In its issue No. 1353 dated June 6,1952, the evening Hebrew newspaper Ma’ariv published a lengthy article by the well-known writer N. Giladi on the Baha’i movement and the history of its founder and its leaders, in which he discusses the existing dissensions between the members of the family. I quote hereunder for information a verbatim translation of the article for the particular attention of the Baha’i family and the Baha’is all over the world.
Some Parts of the Article:-
The Baha’i religion, called religion of brotherhood, religion of light or Persian religion, will celebrate shortly the centennial anniversary of its founder Baha’u’llah (the Light of God).
This event is to be celebrated in the midst of a great schism besetting the Baha’i family, whose sixty members oppose the self- imposed leadership of Shoghi Rabbani.
While the nature of the dispute within the sect is spiritual, yet it has a material and social aspect as well.
While his antagonists contend that in the founder’s will his son, Abbas Effendi is nominated as successor to be followed by his second son Mohammed Ali Effendi, they claim that Shoghi Rabbani violated the succession order and unjustly took the crown to himself.
The dissension in the prophet’s family has been lately brought before the law courts. Only a fortnight ago the public cherished the hope that the Ministry of Religious Affairs might reconcile the opponents.
The [Baha’i] community has property considered holy by all the adherents of this religion. In northern Acre there exists the house where the founder lived and his tomb. The house has been turned into a museum but is also being utilized as a shelter for pilgrims from overseas. This property, six-sevenths of which is registered in the name of the Baha’i family opposing the leader-ship of Shoghi Rabbani, forms a bone of contention which may be settled by litigation. But matters relating to spiritual values where principles of faith are involved cannot be solved or determined by human judgment. For this reason the opponents had resort to the law courts when Shoghi Rabbani ordered the demolition of a part of the said property.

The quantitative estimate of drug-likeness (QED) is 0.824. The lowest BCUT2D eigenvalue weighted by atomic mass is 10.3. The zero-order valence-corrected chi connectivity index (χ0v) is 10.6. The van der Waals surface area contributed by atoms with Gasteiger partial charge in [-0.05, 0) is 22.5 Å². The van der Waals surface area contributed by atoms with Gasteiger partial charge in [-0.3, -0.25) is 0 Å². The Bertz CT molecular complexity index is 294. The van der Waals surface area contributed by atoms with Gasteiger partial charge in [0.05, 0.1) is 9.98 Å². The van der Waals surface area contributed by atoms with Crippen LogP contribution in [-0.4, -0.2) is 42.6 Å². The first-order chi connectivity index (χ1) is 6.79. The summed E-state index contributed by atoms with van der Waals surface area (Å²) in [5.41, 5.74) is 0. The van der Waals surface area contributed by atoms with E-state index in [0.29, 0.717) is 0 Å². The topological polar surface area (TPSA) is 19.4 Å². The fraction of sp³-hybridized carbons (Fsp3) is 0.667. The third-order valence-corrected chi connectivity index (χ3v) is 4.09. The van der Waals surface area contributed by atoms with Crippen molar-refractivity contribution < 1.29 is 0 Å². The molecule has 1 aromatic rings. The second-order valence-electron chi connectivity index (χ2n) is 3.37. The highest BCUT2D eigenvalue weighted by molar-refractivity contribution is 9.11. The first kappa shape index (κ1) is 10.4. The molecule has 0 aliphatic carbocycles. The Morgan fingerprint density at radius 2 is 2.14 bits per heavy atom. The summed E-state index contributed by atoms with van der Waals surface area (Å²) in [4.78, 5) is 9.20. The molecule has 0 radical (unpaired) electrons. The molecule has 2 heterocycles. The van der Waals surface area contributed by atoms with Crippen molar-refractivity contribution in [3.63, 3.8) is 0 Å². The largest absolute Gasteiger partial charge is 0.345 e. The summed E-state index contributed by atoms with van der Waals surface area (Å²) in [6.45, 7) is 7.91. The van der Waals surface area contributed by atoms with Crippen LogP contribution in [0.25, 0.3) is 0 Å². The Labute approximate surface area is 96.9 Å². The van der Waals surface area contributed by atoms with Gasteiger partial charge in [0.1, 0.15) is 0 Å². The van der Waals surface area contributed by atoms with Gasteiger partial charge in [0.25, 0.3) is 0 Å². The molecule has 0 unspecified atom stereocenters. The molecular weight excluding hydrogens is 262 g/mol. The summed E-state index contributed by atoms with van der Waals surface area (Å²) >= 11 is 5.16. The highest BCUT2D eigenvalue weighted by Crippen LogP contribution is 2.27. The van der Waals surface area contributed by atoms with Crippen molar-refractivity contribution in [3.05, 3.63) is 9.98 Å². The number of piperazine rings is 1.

When the demolition was started the opponents obtained a court’s order for the stoppage of work. Consequently the head of the [Baha’i] community approached the Ministry of Religious Affairs in the matter, and a notice served by the Deputy Minister declared the property to be considered as a holy place and accordingly the dispute fell outside the jurisdiction of civil courts. Under the circumstances the opponents lodged a case in the High Court against the Deputy Minister for Religious Affairs on the basis that the declaration of the place as holy was made without their knowledge.
At this juncture when the Deputy Minister foresaw the serious developments that might arise, [he] began taking steps in order to reach a reconciliation. The main argument of the opposition was that they were not permitted access to the property, which although partially their own by right yet was wholly theirs spiritually. Mediation bore fruit as Rabbani agreed to permit his
opponents both to use the house where the founder lived and to visit his tomb.
The lifting of the prohibition has reverted the dispute to its initial point and fresh developments are expected to ensue.
Courtesy:- “A Lost History Of The Baha’i Faith”
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